When temporary protected status for Haitians was revoked last November, TPS recipients from other countries suspected they might lose their status as well.
“It’s been frustrating,” Cecelia Martinez, a TPS holder who is originally from El Salvador and now lives in Glen Cove, said in her native Spanish.
By early January, TPS for Salvadorans was canceled. Next on the potential chopping block is TPS for Hondurans, who have extended status through July 5.
Within days of the Salvadoran cancellation, Nassau County Executive Laura Curran and Suffolk Executive Steve Bellone, both Democrats, wrote a letter urging local congressional representatives to act immediately to halt the repeal. The letter stated that the termination would put 14,700 Salvadorans on Long Island and their families at risk of deportation, potentially causing chaos in the housing markets and economies of local communities with large Salvadoran populations.
An organized appeal
Since then, Martinez and numerous other local TPS holders have joined Pro Residencia TPS Long Island, a local chapter of Alianza Nacional Pro TPS, a national immigrant-advocacy organization. “We want legislation for everyone on TPS,” Martinez said. “We stand united with Haiti and Honduras. Our goal is permanent residency and nothing less.”
Since the group was formed, Martinez said, it has reached out to federal, state and county officials who support initiatives to create a legislative path to permanent residency for TPS holders.
After numerous meetings with lawmakers, Martinez added, one of the group’s strongest allies has been State Assemblyman Charles Lavine, a Democrat from Glen Cove. He has been a vocal advocate, she said.
Lavine said he was committed to ensuring that TPS recipients remain protected. He believes the general public is unaware of the dangers the immigrant community faces because of “misguided federal policies.” The assemblyman’s hope is to shine a light on the issues at hand.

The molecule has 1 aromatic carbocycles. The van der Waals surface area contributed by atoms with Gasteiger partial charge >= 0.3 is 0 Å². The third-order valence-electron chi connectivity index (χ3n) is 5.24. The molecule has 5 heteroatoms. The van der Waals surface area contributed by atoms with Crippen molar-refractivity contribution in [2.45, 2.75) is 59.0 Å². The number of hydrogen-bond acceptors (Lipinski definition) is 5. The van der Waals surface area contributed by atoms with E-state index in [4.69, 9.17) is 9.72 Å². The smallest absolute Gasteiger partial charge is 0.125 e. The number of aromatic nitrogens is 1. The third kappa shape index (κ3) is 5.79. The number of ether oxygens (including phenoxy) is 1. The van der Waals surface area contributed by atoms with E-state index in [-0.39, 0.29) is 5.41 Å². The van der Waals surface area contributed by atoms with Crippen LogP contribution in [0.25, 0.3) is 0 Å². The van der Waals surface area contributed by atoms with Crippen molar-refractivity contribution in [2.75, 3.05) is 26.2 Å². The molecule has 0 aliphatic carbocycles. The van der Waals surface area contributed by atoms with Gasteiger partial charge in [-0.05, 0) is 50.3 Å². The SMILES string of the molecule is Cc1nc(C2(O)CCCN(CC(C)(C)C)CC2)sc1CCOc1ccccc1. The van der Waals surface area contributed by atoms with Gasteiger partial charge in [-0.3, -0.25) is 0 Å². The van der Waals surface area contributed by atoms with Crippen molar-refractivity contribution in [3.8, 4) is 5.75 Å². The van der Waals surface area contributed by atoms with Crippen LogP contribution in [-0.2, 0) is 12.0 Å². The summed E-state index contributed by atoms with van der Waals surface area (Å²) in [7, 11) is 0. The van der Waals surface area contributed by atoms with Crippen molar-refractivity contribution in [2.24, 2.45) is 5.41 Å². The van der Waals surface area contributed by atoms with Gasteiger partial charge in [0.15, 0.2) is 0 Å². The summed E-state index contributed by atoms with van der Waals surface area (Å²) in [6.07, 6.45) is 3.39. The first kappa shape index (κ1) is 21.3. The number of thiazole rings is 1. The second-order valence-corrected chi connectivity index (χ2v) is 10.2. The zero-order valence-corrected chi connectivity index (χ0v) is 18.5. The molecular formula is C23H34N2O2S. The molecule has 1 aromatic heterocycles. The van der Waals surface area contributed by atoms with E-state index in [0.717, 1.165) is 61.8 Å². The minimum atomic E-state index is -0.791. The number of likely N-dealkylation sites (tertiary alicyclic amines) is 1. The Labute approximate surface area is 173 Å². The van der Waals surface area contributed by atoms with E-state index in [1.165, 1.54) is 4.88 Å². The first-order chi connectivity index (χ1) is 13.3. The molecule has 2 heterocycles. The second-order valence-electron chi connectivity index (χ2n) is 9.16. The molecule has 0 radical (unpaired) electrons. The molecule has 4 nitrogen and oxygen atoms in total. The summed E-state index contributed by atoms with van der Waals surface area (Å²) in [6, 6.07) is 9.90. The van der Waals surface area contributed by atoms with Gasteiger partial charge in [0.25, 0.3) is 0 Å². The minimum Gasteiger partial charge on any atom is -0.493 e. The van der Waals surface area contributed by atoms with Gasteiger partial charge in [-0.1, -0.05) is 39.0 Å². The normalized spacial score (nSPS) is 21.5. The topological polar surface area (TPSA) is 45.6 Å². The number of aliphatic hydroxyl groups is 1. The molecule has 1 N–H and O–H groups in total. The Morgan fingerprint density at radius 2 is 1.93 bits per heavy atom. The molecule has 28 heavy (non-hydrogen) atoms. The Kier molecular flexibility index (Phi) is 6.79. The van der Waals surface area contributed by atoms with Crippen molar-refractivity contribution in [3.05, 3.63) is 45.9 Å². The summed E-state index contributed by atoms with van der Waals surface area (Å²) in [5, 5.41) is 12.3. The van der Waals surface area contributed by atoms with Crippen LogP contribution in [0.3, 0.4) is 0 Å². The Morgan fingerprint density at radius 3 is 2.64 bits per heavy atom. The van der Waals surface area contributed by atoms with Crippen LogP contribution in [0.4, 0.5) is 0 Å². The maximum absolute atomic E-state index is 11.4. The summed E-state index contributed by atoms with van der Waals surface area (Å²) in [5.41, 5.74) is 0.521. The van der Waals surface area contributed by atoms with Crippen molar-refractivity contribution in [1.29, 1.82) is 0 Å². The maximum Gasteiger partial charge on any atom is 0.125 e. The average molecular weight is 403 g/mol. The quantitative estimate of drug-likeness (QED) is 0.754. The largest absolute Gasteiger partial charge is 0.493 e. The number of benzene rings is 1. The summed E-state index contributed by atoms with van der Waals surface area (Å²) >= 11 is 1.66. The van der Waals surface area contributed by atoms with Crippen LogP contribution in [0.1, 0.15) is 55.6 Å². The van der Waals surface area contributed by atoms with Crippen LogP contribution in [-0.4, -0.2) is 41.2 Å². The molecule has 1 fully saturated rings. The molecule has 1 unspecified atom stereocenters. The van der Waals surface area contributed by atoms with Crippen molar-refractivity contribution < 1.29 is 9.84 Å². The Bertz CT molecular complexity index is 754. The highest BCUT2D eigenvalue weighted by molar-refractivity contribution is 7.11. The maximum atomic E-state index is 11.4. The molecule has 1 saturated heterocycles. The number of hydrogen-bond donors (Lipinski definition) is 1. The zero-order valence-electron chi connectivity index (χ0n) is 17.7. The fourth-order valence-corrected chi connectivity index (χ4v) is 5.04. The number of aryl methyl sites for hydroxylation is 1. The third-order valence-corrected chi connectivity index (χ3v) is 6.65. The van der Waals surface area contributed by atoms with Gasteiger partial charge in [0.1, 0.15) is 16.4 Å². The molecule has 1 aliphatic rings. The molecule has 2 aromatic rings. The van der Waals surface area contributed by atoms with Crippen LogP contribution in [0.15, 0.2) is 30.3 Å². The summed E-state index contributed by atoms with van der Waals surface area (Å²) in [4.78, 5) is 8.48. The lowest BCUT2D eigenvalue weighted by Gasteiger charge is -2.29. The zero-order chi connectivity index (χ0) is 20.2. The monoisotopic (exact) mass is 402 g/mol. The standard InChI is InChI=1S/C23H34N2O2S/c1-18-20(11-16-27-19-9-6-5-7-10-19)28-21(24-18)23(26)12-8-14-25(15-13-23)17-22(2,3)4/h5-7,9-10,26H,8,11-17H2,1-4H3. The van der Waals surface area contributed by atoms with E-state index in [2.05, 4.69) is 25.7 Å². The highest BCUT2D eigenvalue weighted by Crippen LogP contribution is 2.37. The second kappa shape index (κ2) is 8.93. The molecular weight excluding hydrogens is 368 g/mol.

“Ideology trumping reality is a recipe for disaster,” Lavine said. “We are on the road to a great economic and human tragedy.”
“We need more support from the people, our neighbors, our friends,” Martinez said. “They can vote. We can’t. And that makes a difference.”
Support for immigrants
U.S. Rep. Nydia Velázquez, a Democrat from New York City, introduced legislation last November to protect individuals under TPS. Martinez said that her organization supports Velásquez’s proposal “100 percent.”
In a letter to Department of Homeland Security Secretary Kirstjen Nielsen, Velásquez argued that the agency failed to justify terminating TPS, and did not reach decisions in a timely, transparent manner, causing fear and uncertainty within immigrant communities. Eighty representatives and 17 senators signed Velázquez’s letter.
“The Trump administration’s capricious and arbitrary rulings affecting these immigrant families have not only been inhumane, but also raise significant legal concerns,” Velázquez stated in a news release. “We intend to find out how Secretary Nielsen is justifying these TPS decisions and hold the agency accountable.”
Long Island’s congressional representatives have taken bipartisan steps to oppose the cancellation of TPS. Last week, Rep. Peter King, a Republican from Seaford, and Rep. Tom Suozzi, a Democrat from Glen Cove, hosted a forum to discuss the need for comprehensive immigration reform and extend protections for individuals under TPS who are living in Nassau County.
During the forum, held at the Mid-Island Y Jewish Community Center in Plainview, Suozzi noted that elected officials whose constituents aren’t directly affected by immigration issues avoid discussing their solutions on a larger scale for fear of alienating their political bases. That is not the case with Suozzi, whose late father was an immigrant. In January, Suozzi spoke on the floor of the House of Representatives in favor of the immigrant journey, and urged his colleagues in Congress to protect it.
“The newcomers from Central America who had once gathered on street corners seeking work today own businesses and homes, and their children go to school with my children,” said Suozzi, a former Glen Cove mayor and Nassau County executive who was elected to Congress in 2016. “They’ve become an integral part of our community, and we can never forget that.”
King has written letters to the DHS and supported legislation, such as Velázquez’s proposal, favoring keeping TPS recipients in the United States. “There is no pattern, no indication of people on TPS going on welfare or being bad neighbors,” he said. “They are part of the community.”